by Ingvi Snædal
reviewed on PC
Missed the Bandwagon
I missed the Shelter hype back in 2013. The game aimed to introduce the player to the responsibilities and emotions of motherhood by having them play as a mother badger taking care of her cubs. You had to feed and protect them, and hopefully, if you did everything right, they might even make it through alive. In Shelter 2, you again play as a mother taking care of her cubs, but this time, the dynamic is a bit different. You’re a lynx and while you have to keep your cubs safe from other predators, you also have to hunt and kill to feed your cubs. While the gameplay, aesthetics, and music are things of beauty, one cannot help feel that the game misses the opportunity to delve deeper into the heartless reality of nature.
You start off as a pregnant lynx searching for shelter in a snowstorm. As you make your way through a narrow ravine, the game introduces you to the basics of its controls. As the howling of wolves grows louder, you run away, eventually jumping out of the ravine, making your escape. After a short cinematic showing you discovering a suitable place to call home, followed by a shot of you and your four newborn cubs curled up looking ever so cozy, you set out into the open world.
The Cruelty of Nature
The object of the game is to feed your cubs, help them grow while keeping them safe, teach them to hunt, and let them go when they’re ready to take care of themselves. You’ll start out with small animals like rabbits and guinea pigs, but reindeer provide much more food for less effort. The problem is that you’re not the only predator around, and wolves appear to have a particular affinity for reindeer and lynx cub meat.
To catch one of the smaller creatures, you simply have catch up to it. Then you can either bring the prey to your cubs or wait for them to catch up to you and drop it on the ground. With the right mouse button, you can sniff the air, dimming the world around you and highlighting the animals in the area in red. Even with this ability, for whatever reason, you’re not able to see animals through rocks, because apparently scent particles behave like photons.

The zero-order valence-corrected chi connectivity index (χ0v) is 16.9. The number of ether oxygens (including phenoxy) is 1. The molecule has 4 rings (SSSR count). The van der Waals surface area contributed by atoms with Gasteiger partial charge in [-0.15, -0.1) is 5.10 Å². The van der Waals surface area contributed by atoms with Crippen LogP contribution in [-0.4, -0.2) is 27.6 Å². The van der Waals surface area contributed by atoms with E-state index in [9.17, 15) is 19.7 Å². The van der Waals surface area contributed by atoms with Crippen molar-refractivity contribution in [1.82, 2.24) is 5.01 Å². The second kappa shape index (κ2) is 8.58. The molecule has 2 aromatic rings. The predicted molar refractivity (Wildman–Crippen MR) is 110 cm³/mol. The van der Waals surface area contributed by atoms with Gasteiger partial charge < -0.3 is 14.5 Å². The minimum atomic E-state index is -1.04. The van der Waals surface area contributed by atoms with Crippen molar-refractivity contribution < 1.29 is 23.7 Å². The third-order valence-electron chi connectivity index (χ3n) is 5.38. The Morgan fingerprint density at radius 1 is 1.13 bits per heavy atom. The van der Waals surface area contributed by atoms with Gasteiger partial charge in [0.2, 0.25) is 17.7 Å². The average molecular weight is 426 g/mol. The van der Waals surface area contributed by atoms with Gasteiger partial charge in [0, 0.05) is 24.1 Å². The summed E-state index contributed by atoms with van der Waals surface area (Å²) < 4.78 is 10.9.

Is This Nature?
Tips and hints are context based, so you won’t know how to drink from a lake or a river until you’re close to one, at which point the game will throw a screen overlay at you to tell you how its done. I like this way of doing it because instead of throwing a lot of information at you at once, raising the possibility of you having forgotten the lesson when it becomes pertinent, it shows you and has you do the activity at the same time. Learn by doing. Problem is, when you first set out into the world, all you know is how to run and jump, making you wonder for a moment what else there is to do around here. You’ll soon figure things out, however, and once you’ve started to fully enjoy the scenery, you’ll appreciate just how beautiful the patchwork artstyle, coupled with the atmospheric music, is.
Losing a cub is no picnic. I felt devastated as I woke up lying on the ground with only three of my cubs, the fourth one having been eaten by wolves. I knew that herd of reindeer was too good to be true. That feeling was what they were going for in the game’s design with the original, however, and I feel the developers have missed an opportunity to throw another dimension into the mix here. Imagine if the animals you were hunting also traveled in family packs of three to five. Would you, seeing a mother rabbit scurrying around with three little bunnies behind it, choose to leave it alone and try to find a single one instead? Or would you jump on the opportunity to feed your whole family with that one? To me, it feels as though the game makes too clear a distinction between you - the one trying to survive - and your food. You and your cubs are a representation of nature but the animals around you somehow feel like they’re not.
Short and Expensive
Shelter 2 is a good game for relaxation and contemplation, although I would have wanted it to delve deeper into the nature of nature itself. It took me a little under two hours to finish, which makes the price point feel a bit excessive compared to many other indie games featuring more gameplay at a cheaper price. The game does offer you the chance to extend your family tree, however, so after you’ve reared your cubs, you can play as them (presumably, you’re unable to have sons) but the gameplay will be the same as before, minus all the collectables you discovered as your own mother which you will then have inherited. This will provide some replay value to the collectors out there, but have limited value to narrative enthusiasts such as myself.
Although I appreciate the game for its many merits, I wouldn’t feel comfortable recommending it until the price comes down a bit, but as it does, the likelihood of you regretting the purchase goes down with it.
Beautiful aesthetics and atmospheric music; Easy to learn.
Missed opportunity to further explore the nature of nature itself; too short and few activities.